The U.S. Supreme Court has decided not to hear an appeal by users of voluntary employee beneficiary association arrangements in a suit against VEBA providers.

The court’s refusal to review the decision represents a victory for the VEBA providers including a variety of life insurers and financial consultants, against the VEBA users, who included doctors and doctors’ professional corporations.

The case, Schneider et al. vs. Kirwan Financial et al., involved efforts by doctors to use life insurance policies held within VEBAs to lower their taxes.

The Internal Revenue Service announced in 1995 that it would disallow use of VEBAs to avoid taxes, and the Tax Court decided in 2000 that the VEBA plans owned by many doctors violated the Internal Revenue Code.

The doctors settled some claims against the VEBA providers, but the U.S. District Court in Newark, N.J., blocked other claims, and the 3rd Circuit Court of Appeals affirmed the district court’s motions for summary judgment.

Representatives for the doctors and the providers were not immediately available for comment or declined to comment because they had just learned about the Supreme Court decision not to review the VEBA case.

The Supreme Court’s decision not to hear Schneider makes the case a precedent in the 3rd Circuit, which includes Delaware, New Jersey and Pennsylvania, but does not affect VEBA cases in other circuits.

The Supreme Court also declined to hear Summers et al. vs. State Street Bank & Trust Company and Melley et al. vs. Blue Cross and Blue Shield.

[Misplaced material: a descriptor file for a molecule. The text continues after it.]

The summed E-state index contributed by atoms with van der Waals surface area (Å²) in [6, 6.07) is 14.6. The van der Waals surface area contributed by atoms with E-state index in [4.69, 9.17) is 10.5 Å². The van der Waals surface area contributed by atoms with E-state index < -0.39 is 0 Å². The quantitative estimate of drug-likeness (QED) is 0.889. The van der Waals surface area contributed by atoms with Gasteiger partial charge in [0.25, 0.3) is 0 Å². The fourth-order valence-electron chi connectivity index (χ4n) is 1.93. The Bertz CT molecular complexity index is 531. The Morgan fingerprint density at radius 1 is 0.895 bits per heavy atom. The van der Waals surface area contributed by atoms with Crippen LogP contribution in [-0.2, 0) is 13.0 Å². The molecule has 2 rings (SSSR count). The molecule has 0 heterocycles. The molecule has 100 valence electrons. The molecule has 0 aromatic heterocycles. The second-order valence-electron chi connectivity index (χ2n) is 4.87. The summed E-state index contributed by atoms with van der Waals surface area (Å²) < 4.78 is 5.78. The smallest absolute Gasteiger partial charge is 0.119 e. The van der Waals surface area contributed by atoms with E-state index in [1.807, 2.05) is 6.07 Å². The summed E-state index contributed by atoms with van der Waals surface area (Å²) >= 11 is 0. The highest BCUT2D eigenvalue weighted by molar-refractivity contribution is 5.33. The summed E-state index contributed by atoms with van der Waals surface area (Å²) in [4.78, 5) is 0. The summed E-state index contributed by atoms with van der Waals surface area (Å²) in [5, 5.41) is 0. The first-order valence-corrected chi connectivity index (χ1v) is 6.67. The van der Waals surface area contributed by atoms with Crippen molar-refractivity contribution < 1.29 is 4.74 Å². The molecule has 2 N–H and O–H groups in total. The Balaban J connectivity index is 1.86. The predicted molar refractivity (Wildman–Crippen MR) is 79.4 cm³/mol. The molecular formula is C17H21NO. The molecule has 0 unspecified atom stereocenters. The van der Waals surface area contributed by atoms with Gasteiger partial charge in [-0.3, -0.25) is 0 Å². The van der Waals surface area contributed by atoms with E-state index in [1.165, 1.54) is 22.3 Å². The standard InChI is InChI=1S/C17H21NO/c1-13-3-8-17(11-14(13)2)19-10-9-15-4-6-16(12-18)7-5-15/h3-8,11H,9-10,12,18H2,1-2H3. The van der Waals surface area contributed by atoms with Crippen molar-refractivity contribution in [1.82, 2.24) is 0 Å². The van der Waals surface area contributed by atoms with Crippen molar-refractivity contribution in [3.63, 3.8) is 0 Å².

Summers is a 3rd Circuit case that deals with whether administrators of employee stock ownership plans that invest in company stock have a duty to sell the stock when the stock performs very badly. The 3rd Circuit ruled against the employees, and the judge in the case questioned whether ESOPs should encourage the continued existence of ESOPs.

Melley is a 7th Circuit case that deals with an early retiree from a health insurance company and a widow of a health insurance company retiree who were trying to fight for what they thought would be free lifetime access to post-retirement health insurance benefits. In that case, the appellate court ruled against the employees, contending that the employees had no standing under Employee Retirement Income Security Act to sue the plan sponsor because they were not members of an ERISA plan. One judge suggested that the early retiree might have had standing to sue because she might have continued to be a member of an ERISA plan if incorrect information about retiree health benefits had not led her to retire early.

A copy of the Kirwan circuit court ruling is on the Web at Document Link

A copy of the Summers circuit court ruling is on the Web at Document Link

A copy of the Melley circuit court ruling is on the Web at Document Link